New valuation rules introduced for specified goods

By Reena Asthana Khair, Kochhar & Co.
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The Customs (Assistance in Value Declaration of Identified Imported Goods) Rules, 2023 (rules), read with section 14 of the Customs Act, 1962, identify undervalued imports that should be investigated further. Undervaluation leads not only to evasion of customs duty but also to unfair competition. Even if few traders import consumer items at lower prices, other importers have to follow to remain competitive. Undervaluation is difficult to detect, as the prices of consumer products vary according to factors such as make, model and specifications.

Reena Asthana Khair
Reena Asthana Khair
Senior partner
Kochhar & Co.

The rules set up a mechanism to identify routinely undervalued goods and to require the importer to supply specified details. Customs authorities can then assess the correct value. This will benefit exporters in Japan by preventing unfair competition from countries exporting undervalued goods. Conversely, Japan companies may suffer delays to and higher duties on their exports if they are not able to give additional information and documents as required.

The process is triggered by a written reference from a person who believes the value of imports has not been declared truthfully. References will likely be from competitors importing at higher prices or local producers affected by undervalued imports. References can also be made by customs officers and government departments.

If, on preliminary examination, the screening committee finds cause for further enquiry, the evaluation committee may examine information from any source, including international price data, stakeholder consultation or disclosure and reports, research papers and open-source intelligence from the source country. The committee may look at the cost of manufacture and assembly. After the review, the evaluation committee will report to the screening committee whether, on a balance of probabilities, the value of the goods has been declared accurately. Undervalued goods are to be identified under the harmonised system nomenclature or even by brand. The committee will specify a precautionary unit value to be used by the customs automated system in imposing additional obligations on the importer. These include declarations in the bill of entry of specifications such as make, model, brand, grade, size and quality. Documents may be demanded, such as manufacturers’ invoices and test reports, certification issued in the country of origin, purchase orders and contracts.

On receiving the report, the screening committee may close the reference or make detailed recommendations to the central customs board. If the board supports the recommendations, it will issue a notification identifying the goods and the required declarations.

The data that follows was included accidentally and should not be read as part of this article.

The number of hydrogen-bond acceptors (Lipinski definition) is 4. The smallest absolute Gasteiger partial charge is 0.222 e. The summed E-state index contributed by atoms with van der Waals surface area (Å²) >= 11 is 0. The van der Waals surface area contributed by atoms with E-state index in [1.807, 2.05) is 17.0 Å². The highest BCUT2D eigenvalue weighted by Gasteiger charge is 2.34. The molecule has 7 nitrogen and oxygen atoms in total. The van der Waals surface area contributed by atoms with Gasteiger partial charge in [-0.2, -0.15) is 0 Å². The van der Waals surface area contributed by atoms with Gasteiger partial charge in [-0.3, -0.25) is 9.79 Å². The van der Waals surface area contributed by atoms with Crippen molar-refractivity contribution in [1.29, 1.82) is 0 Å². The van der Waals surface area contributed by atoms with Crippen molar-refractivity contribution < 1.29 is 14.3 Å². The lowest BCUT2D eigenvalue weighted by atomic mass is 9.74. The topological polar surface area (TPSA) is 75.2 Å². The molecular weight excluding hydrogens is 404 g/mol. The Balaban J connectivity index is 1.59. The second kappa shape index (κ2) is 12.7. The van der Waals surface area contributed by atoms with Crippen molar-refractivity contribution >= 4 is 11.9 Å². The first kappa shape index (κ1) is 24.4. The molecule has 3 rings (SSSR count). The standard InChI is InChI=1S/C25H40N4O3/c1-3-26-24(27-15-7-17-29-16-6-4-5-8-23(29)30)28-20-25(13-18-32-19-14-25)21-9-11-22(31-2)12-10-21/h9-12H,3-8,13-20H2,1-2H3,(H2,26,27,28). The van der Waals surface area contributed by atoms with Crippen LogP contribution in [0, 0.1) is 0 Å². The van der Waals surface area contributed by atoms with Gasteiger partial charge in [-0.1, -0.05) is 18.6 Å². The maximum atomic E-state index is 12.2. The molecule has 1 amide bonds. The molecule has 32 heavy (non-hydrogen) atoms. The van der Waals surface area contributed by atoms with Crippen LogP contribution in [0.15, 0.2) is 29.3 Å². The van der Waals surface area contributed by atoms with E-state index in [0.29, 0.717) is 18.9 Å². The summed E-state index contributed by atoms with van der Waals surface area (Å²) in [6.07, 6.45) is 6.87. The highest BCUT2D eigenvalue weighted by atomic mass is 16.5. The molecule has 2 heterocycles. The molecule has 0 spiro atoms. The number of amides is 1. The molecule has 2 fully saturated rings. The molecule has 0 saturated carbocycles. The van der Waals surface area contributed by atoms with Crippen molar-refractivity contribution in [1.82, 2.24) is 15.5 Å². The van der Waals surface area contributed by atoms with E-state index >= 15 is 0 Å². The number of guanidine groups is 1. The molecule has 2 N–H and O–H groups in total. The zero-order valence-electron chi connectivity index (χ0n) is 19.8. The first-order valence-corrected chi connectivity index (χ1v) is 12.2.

The process is welcome, as undervaluation prevents honest importers competing. Through incomplete particulars, importers conceal the true value of imported goods, evading duty. Traders match each other’s low prices, creating evidence of undervaluation for a class of goods. Transactions are difficult to combat at an individual level and the whole class of goods must be examined for undervaluation. Undervaluation often floods the market with sub-standard products, imported at low prices, evading customs duties and destroying local industry.

There are flaws in the framework. While the evaluation committee may consider further information through stakeholder consultation or disclosure, it is not obliged to do so. A report may be based on one-sided information from a competitor. The assessing, auditing and investigating officers may feel bound by the precautionary unit value set by the customs automated system, leaving no room for independent adjudication or a finding of lesser value, especially for stock lot imports.

The order of the board is valid for one to two years, subject to review by the screening committee. The grounds for review are not specified. Prices of commodities may be very volatile, something the rules do not fully address. An importer may find it difficult to obtain such documents as certificates detailing manufacturing processes or manufacture and assembly costings. These may be business confidential with Japan exporters not wanting to jeopardise future negotiating positions through disclosure.

Failure to supply information may lead to rejection of the declared value, with customs duties charged on a higher figure. This will reduce the competitiveness of Japan exports.

Reena Asthana Khair is a senior partner at Kochhar & Co.

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